One recent example of the cases being brought by the DOJ and the SEC in this area are the cases involving former Morgan Stanley employee Garth Peterson. U.S. v. Peterson, (E.D.N.Y.) and SEC v. Peterson (E.D.N.Y. Filed April 25, 2012). Mr. Peterson, a U.S. citizen, is the former head of Morgan Stanley's Shanghai office. The violations alleged in the court papers stem from Mr. Peterson's dealings with the former Chairman of Yongye Enterprise (Group) Co., a Chinese state owned entity involved in real estate.

Mr. Peterson began working for Morgan Stanley in 2002 and became the head of the Shanghai office of the firm's wholly-owned global real estate business in 2006. His primary responsibility was to evaluate, negotiate, acquire, manage and sell real estate investments. From 2004 through 2008 Morgan Stanley partnered with Yongye on a number of significant Chinese real estate investments. At the same time Mr. Peterson and the Chairman expanded their dealings in real estate, secretly acquiring property from Morgan Stanley and investing in other endeavors. Mr. Peterson did not disclose these dealings to his firm as required.

In one transaction, according to the court papers, Mr. Peterson encouraged his firm to sell an interest in Shanghai real estate to Yongye. Mr. Peterson falsely represented that the purchaser, a shell company, was owned by the Chinese company. In fact it was owned by Mr. Peterson, the Chairman and a Canadian lawyer. In effect, Mr. Peterson negotiated for both sides. He secured Morgan Stanley's approval for the sale at a discounted price. As a result of the deal the shell company had an immediate profit of about $2.5 million.

Subsequently, in 2006 Morgan Stanley was negotiating at least five separate Chinese real estate investments involving Yongye. Mr. Petevson invited the Chinese official to invest along with Morgan Stanley and its funds to reward him for what he had done for the firm and further incentivize him. During the negotiations he set up an arrangement for Morgan Stanley to sell the Chinese official a 3% interest in each deal he brought to the firm for the cost of 2%. This gave the official a discount of 1% which Mr. Peterson called a "finders fee." Mr. Peterson also promised the official an added return. When Mr. Peterson disclosed this arrangement to his supervisors he was warned of the FCPA bribery implications and told to drop the arrangement. Nevertheless, he paid the official.

Mr. Peterson resolved the charges by pleading guilty in April 2012 in the criminal case to one count of conspiracy to evade the company's internal accounting control. He also settled with the SEC, whose complaint alleged violations of the bribery and books and records and internal control provisions. Mr. Peterson agreed to the entry of an injunction based on the provisions cited in the complaint and to pay disgorgement of $250,000. In addition, he will relinquish his interest in Shanghai real estate valued at about $3.4 million and consented to be permanently barred from the securities industry.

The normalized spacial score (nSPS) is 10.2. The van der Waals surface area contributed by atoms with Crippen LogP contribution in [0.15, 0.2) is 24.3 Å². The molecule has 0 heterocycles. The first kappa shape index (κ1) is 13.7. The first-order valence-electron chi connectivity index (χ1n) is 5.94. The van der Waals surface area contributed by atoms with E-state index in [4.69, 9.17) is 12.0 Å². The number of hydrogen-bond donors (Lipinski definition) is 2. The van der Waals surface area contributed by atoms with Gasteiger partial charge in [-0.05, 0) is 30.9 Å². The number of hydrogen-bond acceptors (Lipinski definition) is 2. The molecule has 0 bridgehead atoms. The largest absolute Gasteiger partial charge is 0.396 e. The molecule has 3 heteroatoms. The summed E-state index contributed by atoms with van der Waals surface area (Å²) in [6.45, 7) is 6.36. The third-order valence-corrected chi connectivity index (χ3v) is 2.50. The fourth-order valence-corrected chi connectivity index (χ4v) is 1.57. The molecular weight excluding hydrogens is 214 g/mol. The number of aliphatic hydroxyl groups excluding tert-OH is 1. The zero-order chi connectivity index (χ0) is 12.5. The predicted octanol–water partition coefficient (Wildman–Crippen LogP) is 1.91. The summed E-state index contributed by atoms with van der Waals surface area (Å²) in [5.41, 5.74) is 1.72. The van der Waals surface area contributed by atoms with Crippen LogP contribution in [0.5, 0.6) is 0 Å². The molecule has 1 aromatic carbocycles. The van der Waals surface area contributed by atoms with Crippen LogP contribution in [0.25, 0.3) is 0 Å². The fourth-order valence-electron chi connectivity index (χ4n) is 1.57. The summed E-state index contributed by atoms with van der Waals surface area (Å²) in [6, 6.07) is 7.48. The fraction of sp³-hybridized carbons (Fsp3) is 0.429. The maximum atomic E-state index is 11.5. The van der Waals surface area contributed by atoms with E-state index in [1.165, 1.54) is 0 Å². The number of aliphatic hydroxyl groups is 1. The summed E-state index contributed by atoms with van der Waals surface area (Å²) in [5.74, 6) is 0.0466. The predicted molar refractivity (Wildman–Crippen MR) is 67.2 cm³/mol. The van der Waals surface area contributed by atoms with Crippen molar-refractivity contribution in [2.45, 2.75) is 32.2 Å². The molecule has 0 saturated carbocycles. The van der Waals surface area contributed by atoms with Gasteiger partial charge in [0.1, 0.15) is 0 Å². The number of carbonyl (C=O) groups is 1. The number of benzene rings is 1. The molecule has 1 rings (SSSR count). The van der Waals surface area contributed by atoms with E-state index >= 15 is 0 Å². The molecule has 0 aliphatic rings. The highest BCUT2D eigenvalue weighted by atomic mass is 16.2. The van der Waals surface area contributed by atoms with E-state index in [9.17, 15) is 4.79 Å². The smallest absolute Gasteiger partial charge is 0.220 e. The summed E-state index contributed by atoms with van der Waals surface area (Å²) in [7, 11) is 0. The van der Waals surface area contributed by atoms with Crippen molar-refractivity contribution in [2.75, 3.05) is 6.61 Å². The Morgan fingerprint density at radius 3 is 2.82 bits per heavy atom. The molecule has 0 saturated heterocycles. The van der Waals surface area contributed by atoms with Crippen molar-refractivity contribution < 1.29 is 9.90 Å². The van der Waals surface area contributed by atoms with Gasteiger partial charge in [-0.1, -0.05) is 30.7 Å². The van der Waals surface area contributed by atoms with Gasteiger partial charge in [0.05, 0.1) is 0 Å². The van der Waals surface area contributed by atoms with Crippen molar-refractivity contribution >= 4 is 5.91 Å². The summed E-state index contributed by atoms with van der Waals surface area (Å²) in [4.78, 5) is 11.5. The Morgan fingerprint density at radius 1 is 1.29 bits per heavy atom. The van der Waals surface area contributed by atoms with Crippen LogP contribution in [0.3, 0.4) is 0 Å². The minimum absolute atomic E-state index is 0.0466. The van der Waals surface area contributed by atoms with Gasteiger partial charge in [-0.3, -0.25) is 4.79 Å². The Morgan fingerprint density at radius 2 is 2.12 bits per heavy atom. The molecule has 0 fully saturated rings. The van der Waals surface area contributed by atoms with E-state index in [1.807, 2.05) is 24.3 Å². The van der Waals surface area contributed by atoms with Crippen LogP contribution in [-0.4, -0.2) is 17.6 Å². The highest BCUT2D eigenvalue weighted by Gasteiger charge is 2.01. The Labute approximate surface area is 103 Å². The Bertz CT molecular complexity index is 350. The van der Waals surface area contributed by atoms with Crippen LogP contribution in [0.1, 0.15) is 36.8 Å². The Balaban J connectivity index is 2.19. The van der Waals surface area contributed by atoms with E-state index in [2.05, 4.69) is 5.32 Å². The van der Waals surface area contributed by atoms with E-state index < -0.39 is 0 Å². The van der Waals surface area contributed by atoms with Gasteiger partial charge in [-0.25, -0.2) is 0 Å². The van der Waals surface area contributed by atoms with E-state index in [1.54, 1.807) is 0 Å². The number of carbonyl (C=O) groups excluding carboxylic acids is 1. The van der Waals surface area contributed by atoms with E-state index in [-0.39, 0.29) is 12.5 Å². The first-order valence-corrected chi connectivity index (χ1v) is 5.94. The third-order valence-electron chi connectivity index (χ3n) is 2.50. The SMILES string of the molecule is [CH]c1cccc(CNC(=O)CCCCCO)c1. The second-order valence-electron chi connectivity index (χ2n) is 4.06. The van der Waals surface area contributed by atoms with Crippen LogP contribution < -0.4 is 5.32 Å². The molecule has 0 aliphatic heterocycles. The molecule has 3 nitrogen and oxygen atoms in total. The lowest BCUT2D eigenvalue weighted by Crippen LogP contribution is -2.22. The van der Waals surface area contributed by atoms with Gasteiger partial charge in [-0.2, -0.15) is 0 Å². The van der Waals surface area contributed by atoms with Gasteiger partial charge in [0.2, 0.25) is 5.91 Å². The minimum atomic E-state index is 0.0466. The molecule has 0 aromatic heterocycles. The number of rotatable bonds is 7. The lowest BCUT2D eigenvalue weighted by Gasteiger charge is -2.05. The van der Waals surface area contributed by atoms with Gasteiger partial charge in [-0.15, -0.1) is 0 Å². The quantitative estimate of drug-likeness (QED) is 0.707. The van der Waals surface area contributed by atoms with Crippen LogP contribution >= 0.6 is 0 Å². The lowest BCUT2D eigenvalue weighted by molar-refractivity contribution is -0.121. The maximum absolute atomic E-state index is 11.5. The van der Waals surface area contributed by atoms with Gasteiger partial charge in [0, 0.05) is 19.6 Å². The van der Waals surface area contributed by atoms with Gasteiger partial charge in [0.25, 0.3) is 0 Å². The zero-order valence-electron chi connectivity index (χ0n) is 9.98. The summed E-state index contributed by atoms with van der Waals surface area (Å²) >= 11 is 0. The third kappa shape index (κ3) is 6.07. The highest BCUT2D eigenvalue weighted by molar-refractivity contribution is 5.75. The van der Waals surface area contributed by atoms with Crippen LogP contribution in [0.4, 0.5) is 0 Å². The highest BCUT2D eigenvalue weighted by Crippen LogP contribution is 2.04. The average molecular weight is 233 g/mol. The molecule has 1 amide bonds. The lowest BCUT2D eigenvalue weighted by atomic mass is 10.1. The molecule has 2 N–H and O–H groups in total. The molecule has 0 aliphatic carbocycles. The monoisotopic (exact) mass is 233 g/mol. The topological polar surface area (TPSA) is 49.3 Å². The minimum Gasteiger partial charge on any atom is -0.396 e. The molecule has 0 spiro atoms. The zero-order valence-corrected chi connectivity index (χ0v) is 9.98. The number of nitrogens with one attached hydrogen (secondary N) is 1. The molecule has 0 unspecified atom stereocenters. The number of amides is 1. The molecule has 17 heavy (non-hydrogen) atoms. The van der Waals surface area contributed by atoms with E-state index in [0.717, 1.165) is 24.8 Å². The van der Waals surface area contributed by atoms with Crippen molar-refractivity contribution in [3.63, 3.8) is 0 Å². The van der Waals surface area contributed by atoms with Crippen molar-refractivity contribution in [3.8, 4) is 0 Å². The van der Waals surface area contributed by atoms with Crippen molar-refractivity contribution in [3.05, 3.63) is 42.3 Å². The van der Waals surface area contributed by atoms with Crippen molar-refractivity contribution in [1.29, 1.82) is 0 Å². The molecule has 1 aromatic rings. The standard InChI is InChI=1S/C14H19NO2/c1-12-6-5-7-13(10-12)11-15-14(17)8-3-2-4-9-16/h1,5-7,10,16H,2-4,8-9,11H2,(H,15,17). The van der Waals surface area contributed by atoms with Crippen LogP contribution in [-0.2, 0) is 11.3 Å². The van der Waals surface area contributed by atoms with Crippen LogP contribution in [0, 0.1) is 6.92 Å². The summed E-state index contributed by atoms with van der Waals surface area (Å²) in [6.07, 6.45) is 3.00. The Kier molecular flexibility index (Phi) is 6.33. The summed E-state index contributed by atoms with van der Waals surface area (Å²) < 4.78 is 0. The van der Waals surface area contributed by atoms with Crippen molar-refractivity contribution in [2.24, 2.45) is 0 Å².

Another FCPA case involving a PRC based subsidiary of a U.S. company is the action involving Biomet Inc., a global medical device company headquartered in Warsaw, Indiana whose shares are listed on NASDAQ. The company, along with its subsidiaries, made more than $1.5 million in payments in violation of the FCPA from 2000 to 2008 to publicly-employed health care providers in Argentina, Brazil and China.

Biomet China made illegal payments through a distributor in China who provided publicly-employed doctors with money and travel in exchange for purchases with the knowledge of Biomet employees. The payments were falsely recorded in the books and records of the company.

The company resolved charges with the DOJ by entering into a deferred prosecution agreement. Under the agreement the company will pay a criminal fine of $17.28 million, implement rigorous internal controls, cooperate with the Department and retain a compliance monitor for 18 months. The DOJ acknowledged the extensive cooperation of the company which consisted of "wide-reaching self-investigation . . .remedial efforts and compliance improvements." As a result the company received a reduced penalty. U.S. v. Biomet, Inc., Case No. 1:12-cr-00080 (D.D.C. Filed March 26, 2012).

Biomet also settled with the SEC, consenting to the entry of a permanent injunction without admitting or denying the allegations in the complaint, which prohibits future violations of Exchange Act Sections 30A, 13(b)(2)(A) and 13(b)(2)(B). The company also agreed to pay disgorgement of $4,432,998 along with prejudgment interest and retain an independent compliance consultant for 18 months to review its FCPA compliance program. SEC v. Biomet, Inc., Civil Action No. 1:12-cv-00454 (D.D.C. Filed March 26, 2012).

For more cutting edge commentary on developing securities issues, visit SEC Actions, a blog by Thomas Gorman.